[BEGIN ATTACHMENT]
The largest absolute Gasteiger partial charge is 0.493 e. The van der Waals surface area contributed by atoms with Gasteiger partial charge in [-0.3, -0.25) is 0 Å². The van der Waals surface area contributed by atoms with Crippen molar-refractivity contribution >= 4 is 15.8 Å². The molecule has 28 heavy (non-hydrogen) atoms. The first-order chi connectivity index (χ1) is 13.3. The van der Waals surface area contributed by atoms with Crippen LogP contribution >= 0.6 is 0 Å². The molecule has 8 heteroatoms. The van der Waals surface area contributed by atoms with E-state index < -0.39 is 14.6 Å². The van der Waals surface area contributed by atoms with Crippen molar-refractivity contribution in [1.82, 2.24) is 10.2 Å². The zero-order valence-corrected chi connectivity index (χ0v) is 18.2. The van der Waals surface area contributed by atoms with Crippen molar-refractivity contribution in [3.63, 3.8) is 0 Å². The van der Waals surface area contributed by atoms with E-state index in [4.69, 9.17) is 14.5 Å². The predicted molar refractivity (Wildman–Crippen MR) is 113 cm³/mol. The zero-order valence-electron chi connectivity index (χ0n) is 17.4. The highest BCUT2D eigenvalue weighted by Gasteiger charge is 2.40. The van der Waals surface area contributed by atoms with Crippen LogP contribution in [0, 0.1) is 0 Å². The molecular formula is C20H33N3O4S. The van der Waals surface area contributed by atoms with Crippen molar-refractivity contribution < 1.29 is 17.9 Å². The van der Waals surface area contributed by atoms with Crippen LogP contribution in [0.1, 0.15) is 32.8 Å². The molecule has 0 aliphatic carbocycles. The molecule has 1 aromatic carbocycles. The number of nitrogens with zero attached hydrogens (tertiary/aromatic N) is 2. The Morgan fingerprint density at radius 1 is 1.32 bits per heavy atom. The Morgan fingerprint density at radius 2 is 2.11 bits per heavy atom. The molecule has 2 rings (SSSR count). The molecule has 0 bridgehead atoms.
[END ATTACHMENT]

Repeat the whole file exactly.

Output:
The largest absolute Gasteiger partial charge is 0.493 e. The van der Waals surface area contributed by atoms with Gasteiger partial charge in [-0.3, -0.25) is 0 Å². The van der Waals surface area contributed by atoms with Crippen molar-refractivity contribution >= 4 is 15.8 Å². The molecule has 28 heavy (non-hydrogen) atoms. The first-order chi connectivity index (χ1) is 13.3. The van der Waals surface area contributed by atoms with Crippen LogP contribution >= 0.6 is 0 Å². The molecule has 8 heteroatoms. The van der Waals surface area contributed by atoms with E-state index < -0.39 is 14.6 Å². The van der Waals surface area contributed by atoms with Crippen molar-refractivity contribution in [1.82, 2.24) is 10.2 Å². The zero-order valence-corrected chi connectivity index (χ0v) is 18.2. The van der Waals surface area contributed by atoms with Crippen molar-refractivity contribution in [3.63, 3.8) is 0 Å². The van der Waals surface area contributed by atoms with E-state index in [4.69, 9.17) is 14.5 Å². The predicted molar refractivity (Wildman–Crippen MR) is 113 cm³/mol. The zero-order valence-electron chi connectivity index (χ0n) is 17.4. The highest BCUT2D eigenvalue weighted by Gasteiger charge is 2.40. The van der Waals surface area contributed by atoms with Crippen LogP contribution in [0, 0.1) is 0 Å². The molecular formula is C20H33N3O4S. The van der Waals surface area contributed by atoms with Crippen molar-refractivity contribution < 1.29 is 17.9 Å². The van der Waals surface area contributed by atoms with Crippen LogP contribution in [0.1, 0.15) is 32.8 Å². The molecule has 0 aliphatic carbocycles. The molecule has 1 aromatic carbocycles. The number of nitrogens with zero attached hydrogens (tertiary/aromatic N) is 2. The Morgan fingerprint density at radius 1 is 1.32 bits per heavy atom. The Morgan fingerprint density at radius 2 is 2.11 bits per heavy atom. The molecule has 2 rings (SSSR count). The molecule has 0 bridgehead atoms.